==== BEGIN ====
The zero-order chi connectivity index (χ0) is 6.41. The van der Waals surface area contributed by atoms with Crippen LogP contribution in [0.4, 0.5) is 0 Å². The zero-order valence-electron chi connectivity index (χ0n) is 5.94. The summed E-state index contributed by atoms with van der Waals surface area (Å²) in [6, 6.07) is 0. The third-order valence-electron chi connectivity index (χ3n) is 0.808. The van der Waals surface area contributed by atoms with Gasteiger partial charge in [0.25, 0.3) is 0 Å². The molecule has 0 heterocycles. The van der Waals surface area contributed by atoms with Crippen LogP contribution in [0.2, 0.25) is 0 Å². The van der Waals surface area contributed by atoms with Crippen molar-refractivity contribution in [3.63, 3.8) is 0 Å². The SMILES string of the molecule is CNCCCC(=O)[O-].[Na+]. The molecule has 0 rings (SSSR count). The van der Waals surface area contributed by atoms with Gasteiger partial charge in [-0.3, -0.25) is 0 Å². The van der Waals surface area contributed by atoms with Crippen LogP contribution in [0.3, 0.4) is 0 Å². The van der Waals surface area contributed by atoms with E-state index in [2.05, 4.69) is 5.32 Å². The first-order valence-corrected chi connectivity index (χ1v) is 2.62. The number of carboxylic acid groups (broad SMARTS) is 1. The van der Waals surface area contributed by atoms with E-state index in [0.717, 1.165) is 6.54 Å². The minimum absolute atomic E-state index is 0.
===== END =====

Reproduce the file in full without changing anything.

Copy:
The zero-order chi connectivity index (χ0) is 6.41. The van der Waals surface area contributed by atoms with Crippen LogP contribution in [0.4, 0.5) is 0 Å². The zero-order valence-electron chi connectivity index (χ0n) is 5.94. The summed E-state index contributed by atoms with van der Waals surface area (Å²) in [6, 6.07) is 0. The third-order valence-electron chi connectivity index (χ3n) is 0.808. The van der Waals surface area contributed by atoms with Gasteiger partial charge in [0.25, 0.3) is 0 Å². The molecule has 0 heterocycles. The van der Waals surface area contributed by atoms with Crippen LogP contribution in [0.2, 0.25) is 0 Å². The van der Waals surface area contributed by atoms with Crippen molar-refractivity contribution in [3.63, 3.8) is 0 Å². The SMILES string of the molecule is CNCCCC(=O)[O-].[Na+]. The molecule has 0 rings (SSSR count). The van der Waals surface area contributed by atoms with Gasteiger partial charge in [-0.3, -0.25) is 0 Å². The van der Waals surface area contributed by atoms with Crippen LogP contribution in [0.3, 0.4) is 0 Å². The van der Waals surface area contributed by atoms with E-state index in [2.05, 4.69) is 5.32 Å². The first-order valence-corrected chi connectivity index (χ1v) is 2.62. The number of carboxylic acid groups (broad SMARTS) is 1. The van der Waals surface area contributed by atoms with E-state index in [0.717, 1.165) is 6.54 Å². The minimum absolute atomic E-state index is 0.